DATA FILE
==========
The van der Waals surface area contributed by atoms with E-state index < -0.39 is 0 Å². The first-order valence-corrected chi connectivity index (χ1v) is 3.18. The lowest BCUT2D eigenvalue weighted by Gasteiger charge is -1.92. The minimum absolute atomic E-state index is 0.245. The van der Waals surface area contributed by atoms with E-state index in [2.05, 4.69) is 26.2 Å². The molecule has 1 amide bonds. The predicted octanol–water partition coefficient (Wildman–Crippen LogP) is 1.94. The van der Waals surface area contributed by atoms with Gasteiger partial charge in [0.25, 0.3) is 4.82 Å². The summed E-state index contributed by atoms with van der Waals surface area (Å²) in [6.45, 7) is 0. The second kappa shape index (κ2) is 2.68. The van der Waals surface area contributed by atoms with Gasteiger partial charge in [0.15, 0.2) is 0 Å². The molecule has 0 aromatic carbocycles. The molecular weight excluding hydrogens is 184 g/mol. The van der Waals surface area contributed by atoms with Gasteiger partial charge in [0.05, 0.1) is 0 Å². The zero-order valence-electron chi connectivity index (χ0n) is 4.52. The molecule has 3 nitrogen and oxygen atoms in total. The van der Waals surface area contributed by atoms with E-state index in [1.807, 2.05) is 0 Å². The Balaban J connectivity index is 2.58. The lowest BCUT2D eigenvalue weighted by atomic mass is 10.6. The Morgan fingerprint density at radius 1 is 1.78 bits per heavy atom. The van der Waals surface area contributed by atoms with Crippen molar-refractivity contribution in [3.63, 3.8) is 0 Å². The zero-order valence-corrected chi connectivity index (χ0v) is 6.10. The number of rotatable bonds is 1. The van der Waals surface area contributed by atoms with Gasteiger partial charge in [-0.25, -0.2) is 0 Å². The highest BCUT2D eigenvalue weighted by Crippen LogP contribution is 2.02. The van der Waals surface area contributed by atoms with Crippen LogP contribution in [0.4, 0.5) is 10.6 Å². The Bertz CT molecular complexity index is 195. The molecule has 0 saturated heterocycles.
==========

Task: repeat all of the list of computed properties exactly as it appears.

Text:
The van der Waals surface area contributed by atoms with E-state index < -0.39 is 0 Å². The first-order valence-corrected chi connectivity index (χ1v) is 3.18. The lowest BCUT2D eigenvalue weighted by Gasteiger charge is -1.92. The minimum absolute atomic E-state index is 0.245. The van der Waals surface area contributed by atoms with E-state index in [2.05, 4.69) is 26.2 Å². The molecule has 1 amide bonds. The predicted octanol–water partition coefficient (Wildman–Crippen LogP) is 1.94. The van der Waals surface area contributed by atoms with Gasteiger partial charge in [0.25, 0.3) is 4.82 Å². The summed E-state index contributed by atoms with van der Waals surface area (Å²) in [6.45, 7) is 0. The second kappa shape index (κ2) is 2.68. The van der Waals surface area contributed by atoms with Gasteiger partial charge in [0.15, 0.2) is 0 Å². The molecule has 0 aromatic carbocycles. The molecular weight excluding hydrogens is 184 g/mol. The van der Waals surface area contributed by atoms with Gasteiger partial charge in [0.05, 0.1) is 0 Å². The zero-order valence-electron chi connectivity index (χ0n) is 4.52. The molecule has 3 nitrogen and oxygen atoms in total. The van der Waals surface area contributed by atoms with E-state index in [1.807, 2.05) is 0 Å². The Balaban J connectivity index is 2.58. The lowest BCUT2D eigenvalue weighted by atomic mass is 10.6. The Morgan fingerprint density at radius 1 is 1.78 bits per heavy atom. The van der Waals surface area contributed by atoms with Crippen molar-refractivity contribution in [3.63, 3.8) is 0 Å². The zero-order valence-corrected chi connectivity index (χ0v) is 6.10. The number of rotatable bonds is 1. The van der Waals surface area contributed by atoms with Gasteiger partial charge in [-0.25, -0.2) is 0 Å². The highest BCUT2D eigenvalue weighted by Crippen LogP contribution is 2.02. The van der Waals surface area contributed by atoms with Crippen LogP contribution in [0.4, 0.5) is 10.6 Å². The Bertz CT molecular complexity index is 195. The molecule has 0 saturated heterocycles.